October 22, 2012
In a striking juxtaposition between the masculine bravado fueling much of the contemporary boxing and gay pride, fighter Orlando Cruz stepped into the ring at the Kissimmee Civic Center outside of Orlando, Florida this past Friday night and with a 118-110, 116-111, 118-110 decision, won not only the 19th fight of his professional career, but, more importantly, his first as an openly gay man.
“That was my moment, my opportunity, my event,” Cruz told the Associated Press after the fight, his mother, Dominga Torres-Rivera, close by his side. “And I won.”
Friday’s victory for the native of Puerto Rico comes just two weeks after Cruz revealed in an article by USA Today that he was a “proud gay man” – a move Bleacher Report’s Michael Walters called “truly brave.”
“I’ve been fighting for more than 24 years and as I continue my ascendant career,” Cruz told USA Today writer Bob Velin, “I want to be true to myself. I want to try to be the best role model I can be for kids who might look into boxing as a sport and a professional career. I have and will always be a proud Puerto Rican. I have always been and always will be a proud gay man.”
His announcement, though not making Cruz the first fighter in the sport of boxing to announce he was gay (Emile Griffith, a welterweight and middleweight champion in the 1950’s and 1960’s, came out to Sports Illustrated after he had retired), did make the fourth-ranked featherweight in the world the first active male athlete in a major sport to come out.
Cruz tells the Associated Press he felt a heavy-burden heading into Friday night, unsure of how publicity surrounding his announcement – including shows of support by public figures such as former Olympic teammate Miguel Cotto and singer Ricky Martin – would affect the crowd in attendance to see his fight against Jorge Pazos.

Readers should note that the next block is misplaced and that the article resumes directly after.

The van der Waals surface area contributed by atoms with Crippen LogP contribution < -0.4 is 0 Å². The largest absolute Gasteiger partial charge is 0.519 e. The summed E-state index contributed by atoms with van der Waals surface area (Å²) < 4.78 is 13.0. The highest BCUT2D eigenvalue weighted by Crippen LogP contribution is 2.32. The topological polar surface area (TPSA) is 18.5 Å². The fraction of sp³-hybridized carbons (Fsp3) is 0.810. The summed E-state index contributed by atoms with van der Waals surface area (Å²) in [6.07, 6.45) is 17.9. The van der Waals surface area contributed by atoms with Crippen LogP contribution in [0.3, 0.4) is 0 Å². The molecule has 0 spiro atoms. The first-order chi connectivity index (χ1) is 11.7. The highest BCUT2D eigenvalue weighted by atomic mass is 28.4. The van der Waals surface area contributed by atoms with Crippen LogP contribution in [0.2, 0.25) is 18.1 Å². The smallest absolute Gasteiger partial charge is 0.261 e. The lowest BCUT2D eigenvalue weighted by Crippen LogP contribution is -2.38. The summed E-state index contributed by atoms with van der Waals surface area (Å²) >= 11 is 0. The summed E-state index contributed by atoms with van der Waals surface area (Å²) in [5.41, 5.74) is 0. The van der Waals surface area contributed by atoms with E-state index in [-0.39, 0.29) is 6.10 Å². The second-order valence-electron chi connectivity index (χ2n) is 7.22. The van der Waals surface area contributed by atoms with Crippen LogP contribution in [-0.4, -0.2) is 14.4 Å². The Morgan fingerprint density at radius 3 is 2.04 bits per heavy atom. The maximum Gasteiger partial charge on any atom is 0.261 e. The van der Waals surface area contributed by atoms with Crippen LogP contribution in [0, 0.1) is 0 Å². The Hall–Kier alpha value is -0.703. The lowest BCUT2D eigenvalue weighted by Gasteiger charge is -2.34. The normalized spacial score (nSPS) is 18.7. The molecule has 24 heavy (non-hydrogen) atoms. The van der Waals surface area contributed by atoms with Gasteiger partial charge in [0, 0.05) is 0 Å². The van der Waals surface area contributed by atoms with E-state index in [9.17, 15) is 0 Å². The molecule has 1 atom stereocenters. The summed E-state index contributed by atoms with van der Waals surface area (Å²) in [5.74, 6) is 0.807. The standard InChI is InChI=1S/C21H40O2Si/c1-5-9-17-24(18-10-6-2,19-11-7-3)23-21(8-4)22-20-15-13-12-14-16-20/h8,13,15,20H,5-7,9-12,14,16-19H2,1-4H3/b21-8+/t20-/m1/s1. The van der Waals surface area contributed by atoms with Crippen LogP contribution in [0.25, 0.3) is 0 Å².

Any sense of trepidation Cruz may have felt disappeared almost immediately, however, as the fighter stepped into the interior of the Civic Center and was immediately met by a cheering crowd of supporters, many of which waved Puerto Rican flags.
“I was very happy that they respect me,” Cruz said of the warm welcome. “That’s what I want – them to see me as an athlete and as a man in every sense of the word.”
Fueled by the unexpected outpouring, Cruz entered the ring with a newfound sense of confidence and, according to a variety a media sources reporting on the fight, was seen smiling for much of the match.
Pazos ended up throwing more punches than did Cruz, but it was the latter’s that made contact and counted most in the eyes of those judging the fight.
Stated Pazos of Cruz following the announcement of the match’s winner, “He’s a boxer who moves too much, he knows how to box and he has good legs. I couldn’t get him.”
A young man that first came on to the boxing scene in 2000 as a member of the Puerto Rican boxing team at the Summer Olympics in Sydney, Cruz has fought professionally since December of 2000, and now holds a record of 19-2-1 with nine knockouts.
Commented Cruz on his next move following Friday’s win over Pazos, “This fight’s going to open my door for a world title fight. That’s my mom’s dream, my community’s dream and my team’s.”
In the meantime, it seems Cruz also sees himself playing a more active role as a role model for the gay community within what the Associated Press rightfully refers to as “one of the world’s macho sports.”
“I’m only one person,” Cruz acknowledgedes, “[but] I feel happy with where I am. I’m free. I’m more at peace.”